All Things Biltmore • 08/08/19
Written By Jean Sexton
In honor of hosting Downton Abbey: The Exhibition, November 8, 2019– April 7, 2020, we thought it would be fascinating to look at Downton Abbey—and Biltmore’s own history—through the lens of a wine bottle.
We know that George Vanderbilt was a thoughtful wine collector in his own right, and he also relied upon the services of professional wine purveyor Alexander Morten who was well-known for his excellent taste and recommendations.
To learn more about the process of procuring and preparing wines in the late 19th century, we turned to Jeff Plack, business development manager for Biltmore Wines and a wine aficionado in general, to “pour out” what he knows about the subject.
“I love the fact that in the new Downton Abbey feature film–and in many episodes of the six-season PBS Masterpiece series—the characters were sipping wine at some point,” said Jeff. “Wine consumption was a direct measure of one’s wealth in that era and it was not unusual for large estates to have thousands of bottles in their cellars. At that time, the wines were mostly French.”
Jeff explains that Carson, the Crawley family’s beloved butler in the series, would have been largely responsible for the wines served at Downton Abbey.
“The family might have taken an active interest in wine,” Jeff said, “but the butler was generally the person who oversaw the supply and prepared the wines for the dinner table.
In one episode of the series, Carson is seen decanting wine using an interesting contraption.
“It’s appropriately called a decanting machine or cradle,” said Jeff. “The cradle holds the wine as someone turns a crank which slowly pours the wine out of the bottle.”
In the scene, Carson is using a lighted candle behind the bottle to help him see any sediment in the wine. This technique, along with a piece of muslin over the decanter, would help filter out impurities.
For wealthy households like the one depicted in Downton Abbey, the variety of wines consumed at dinner made a circle of sorts.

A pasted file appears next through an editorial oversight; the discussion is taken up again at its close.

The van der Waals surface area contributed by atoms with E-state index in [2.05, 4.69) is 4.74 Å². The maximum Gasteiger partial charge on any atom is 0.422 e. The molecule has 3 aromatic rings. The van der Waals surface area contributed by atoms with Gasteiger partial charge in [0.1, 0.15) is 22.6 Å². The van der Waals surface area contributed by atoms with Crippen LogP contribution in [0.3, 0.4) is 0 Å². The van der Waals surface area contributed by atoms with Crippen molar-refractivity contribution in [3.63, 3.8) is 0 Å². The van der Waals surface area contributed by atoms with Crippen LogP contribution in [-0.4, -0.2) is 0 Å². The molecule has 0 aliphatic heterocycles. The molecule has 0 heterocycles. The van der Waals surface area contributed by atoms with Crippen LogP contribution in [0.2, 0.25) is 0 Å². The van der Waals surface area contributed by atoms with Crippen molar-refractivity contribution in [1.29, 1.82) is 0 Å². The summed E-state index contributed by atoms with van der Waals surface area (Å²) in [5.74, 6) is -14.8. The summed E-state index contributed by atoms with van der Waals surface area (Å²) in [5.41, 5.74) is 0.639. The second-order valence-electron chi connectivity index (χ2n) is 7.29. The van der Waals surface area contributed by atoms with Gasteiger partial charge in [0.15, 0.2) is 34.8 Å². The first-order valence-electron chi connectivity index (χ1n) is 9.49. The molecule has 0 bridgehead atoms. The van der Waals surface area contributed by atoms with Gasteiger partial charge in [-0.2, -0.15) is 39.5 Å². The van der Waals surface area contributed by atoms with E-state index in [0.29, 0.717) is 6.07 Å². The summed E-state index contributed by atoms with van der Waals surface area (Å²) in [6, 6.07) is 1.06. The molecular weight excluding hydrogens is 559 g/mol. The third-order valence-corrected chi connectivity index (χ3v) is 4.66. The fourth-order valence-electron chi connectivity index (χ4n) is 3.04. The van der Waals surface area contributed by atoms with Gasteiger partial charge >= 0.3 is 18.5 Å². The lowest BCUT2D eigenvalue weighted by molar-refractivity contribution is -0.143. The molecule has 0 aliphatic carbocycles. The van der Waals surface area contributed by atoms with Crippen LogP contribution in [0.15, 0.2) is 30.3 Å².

“Evenings would usually begin with port or sherry and possibly a glass of champagne as an apéritif,” said Jeff. “Each subsequent course of the dinner would be paired with a different wine.”
According to Jeff, wine pairings were different than the ones we make today.
A common practice of the era was to serve a white Burgundy (generally a Chardonnay) with the first course and then a red Bordeaux with the main meal.
“It was less about the science of which wines ‘go with’ or complement which foods, and more about wines that they preferred,” Jeff said. “For dessert, they would move back to something like port, similar to our Mariporta Red Dessert Wine, and then end with sparkling wine again; a happy circle of wine life.”
With modern winemaking techniques, we no longer need to use decanting machines and filters, and though we enjoy pairing wines based on qualities such as acidity and tannins, we also love complementing favorite flavors with wines we enjoy.
Savor Biltmore wines
Join us at the Winery for complimentary tastings of our award-winning wines. You can purchase Biltmore wines at most estate shops or online. In addition, experience Downton Abbey: The Exhibition hosted in two locations on estate grounds, November 8, 2019–April 7, 2020.